Photographs or pictures representing real-world physical items have traditionally been used to study visual recognition memory in primates, birds, and rodents because such images provide a consistent stimulus presentation regardless of viewing angle or orientation of the subject. However, it is unclear, in all species studied, whether these testing procedures elicit the perceptual inference required to fully relate a pictured object to its 3-dimensional (3D) physical form—a process known as picture-object equivalence1. Perceptually, infants can appropriately differentiate a 3D object from that of its 2-dimensional (2D) pictured representation2,3, yet the ability to form relationships between symbolic representations and their real-world references follows a developmental arc, which may preclude younger infants from exhibiting representational inference4,5. Numerous non-human species can adequately perform 2D picture recognition6,7,8 and true picture-object equivalence has been demonstrated in some nonhuman primates as well as in pigeons9,10,11. However, whether these abilities extend to other species is not well established. Further, the neural circuits and brain mechanisms that support picture-object equivalence have not been determined.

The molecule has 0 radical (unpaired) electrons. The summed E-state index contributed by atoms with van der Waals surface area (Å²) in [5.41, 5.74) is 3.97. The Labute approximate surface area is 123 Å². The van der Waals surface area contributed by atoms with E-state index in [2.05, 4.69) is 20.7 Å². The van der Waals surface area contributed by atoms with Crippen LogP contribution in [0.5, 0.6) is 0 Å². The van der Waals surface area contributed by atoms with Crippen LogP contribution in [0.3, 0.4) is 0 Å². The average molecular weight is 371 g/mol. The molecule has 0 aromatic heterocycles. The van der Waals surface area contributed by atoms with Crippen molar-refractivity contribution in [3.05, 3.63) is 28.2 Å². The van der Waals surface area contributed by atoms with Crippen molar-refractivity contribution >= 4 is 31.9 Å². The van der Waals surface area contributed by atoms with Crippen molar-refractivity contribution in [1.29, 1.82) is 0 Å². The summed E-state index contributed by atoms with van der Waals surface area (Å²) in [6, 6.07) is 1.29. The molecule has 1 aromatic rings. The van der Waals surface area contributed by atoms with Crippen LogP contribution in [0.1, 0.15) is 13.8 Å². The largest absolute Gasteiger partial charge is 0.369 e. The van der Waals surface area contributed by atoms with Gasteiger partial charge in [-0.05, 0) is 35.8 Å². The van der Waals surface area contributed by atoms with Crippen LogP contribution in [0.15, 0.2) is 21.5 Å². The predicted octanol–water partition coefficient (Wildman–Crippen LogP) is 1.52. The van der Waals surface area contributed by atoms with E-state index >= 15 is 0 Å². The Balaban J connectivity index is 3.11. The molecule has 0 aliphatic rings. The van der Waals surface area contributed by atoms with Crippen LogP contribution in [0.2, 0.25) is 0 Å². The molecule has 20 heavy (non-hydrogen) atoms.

Recent reports demonstrate that rats can perform 2D picture recognition and discrimination7,12,13, (for a review see14) and that damage to the hippocampus following learning leads to impaired discrimination15. Interestingly, both rats and mice demonstrate view-invariant object recognition capabilities, reminiscent of declarative memory processes in human16. Results from several studies demonstrate a significant role of the mouse hippocampus in nonspatial object recognition memory17,18,19,20,21,22,23. Specifically, results reveal that mice and rats permitted to explore a novel 3D object for a designated amount of time can accurately recognize the object as being familiar when it is encountered up to 24 h later. The encoding, consolidation and retrieval of the long-term memory for the event of exploring the object is dependent upon hippocampal neuronal activity (for a review, see24). However, relating a 2D image from memory to an actual 3D object in view represents a higher-order, flexible use of memory akin to the transitive inference demonstrated in rats25,26,27,28, in which rats infer the relationship between items that are not presented together, but are directly related.